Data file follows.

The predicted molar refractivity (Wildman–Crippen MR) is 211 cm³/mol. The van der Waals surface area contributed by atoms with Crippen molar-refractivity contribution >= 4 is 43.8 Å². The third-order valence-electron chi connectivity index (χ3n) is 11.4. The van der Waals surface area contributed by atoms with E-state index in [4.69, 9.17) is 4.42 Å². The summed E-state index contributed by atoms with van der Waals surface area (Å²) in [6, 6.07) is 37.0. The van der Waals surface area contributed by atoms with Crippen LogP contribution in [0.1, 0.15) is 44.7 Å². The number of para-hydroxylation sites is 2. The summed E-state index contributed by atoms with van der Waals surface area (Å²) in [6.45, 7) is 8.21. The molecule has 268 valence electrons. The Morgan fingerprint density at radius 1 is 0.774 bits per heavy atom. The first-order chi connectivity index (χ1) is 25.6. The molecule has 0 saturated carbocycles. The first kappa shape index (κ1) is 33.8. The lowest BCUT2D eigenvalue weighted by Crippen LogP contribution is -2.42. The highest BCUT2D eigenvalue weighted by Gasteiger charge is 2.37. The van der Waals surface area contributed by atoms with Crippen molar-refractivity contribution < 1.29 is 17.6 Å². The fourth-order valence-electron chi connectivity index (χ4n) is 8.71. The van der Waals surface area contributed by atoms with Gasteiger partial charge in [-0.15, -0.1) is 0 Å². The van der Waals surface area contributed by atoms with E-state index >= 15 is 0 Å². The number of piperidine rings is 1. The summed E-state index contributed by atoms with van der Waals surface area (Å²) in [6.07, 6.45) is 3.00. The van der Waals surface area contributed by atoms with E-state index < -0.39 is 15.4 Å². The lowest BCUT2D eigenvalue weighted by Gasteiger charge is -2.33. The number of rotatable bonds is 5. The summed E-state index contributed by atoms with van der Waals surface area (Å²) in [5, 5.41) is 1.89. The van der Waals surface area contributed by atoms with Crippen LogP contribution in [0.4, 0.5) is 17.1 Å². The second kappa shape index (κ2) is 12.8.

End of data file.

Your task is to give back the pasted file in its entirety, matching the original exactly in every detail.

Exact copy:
The predicted molar refractivity (Wildman–Crippen MR) is 211 cm³/mol. The van der Waals surface area contributed by atoms with Crippen molar-refractivity contribution >= 4 is 43.8 Å². The third-order valence-electron chi connectivity index (χ3n) is 11.4. The van der Waals surface area contributed by atoms with E-state index in [4.69, 9.17) is 4.42 Å². The summed E-state index contributed by atoms with van der Waals surface area (Å²) in [6, 6.07) is 37.0. The van der Waals surface area contributed by atoms with Crippen LogP contribution in [0.1, 0.15) is 44.7 Å². The number of para-hydroxylation sites is 2. The summed E-state index contributed by atoms with van der Waals surface area (Å²) in [6.45, 7) is 8.21. The molecule has 268 valence electrons. The Morgan fingerprint density at radius 1 is 0.774 bits per heavy atom. The first-order chi connectivity index (χ1) is 25.6. The molecule has 0 saturated carbocycles. The first kappa shape index (κ1) is 33.8. The lowest BCUT2D eigenvalue weighted by Crippen LogP contribution is -2.42. The highest BCUT2D eigenvalue weighted by Gasteiger charge is 2.37. The van der Waals surface area contributed by atoms with Crippen molar-refractivity contribution < 1.29 is 17.6 Å². The fourth-order valence-electron chi connectivity index (χ4n) is 8.71. The van der Waals surface area contributed by atoms with Gasteiger partial charge in [-0.15, -0.1) is 0 Å². The van der Waals surface area contributed by atoms with E-state index >= 15 is 0 Å². The number of piperidine rings is 1. The summed E-state index contributed by atoms with van der Waals surface area (Å²) in [6.07, 6.45) is 3.00. The van der Waals surface area contributed by atoms with E-state index < -0.39 is 15.4 Å². The lowest BCUT2D eigenvalue weighted by Gasteiger charge is -2.33. The number of rotatable bonds is 5. The summed E-state index contributed by atoms with van der Waals surface area (Å²) in [5, 5.41) is 1.89. The van der Waals surface area contributed by atoms with Crippen LogP contribution in [0.4, 0.5) is 17.1 Å². The second kappa shape index (κ2) is 12.8.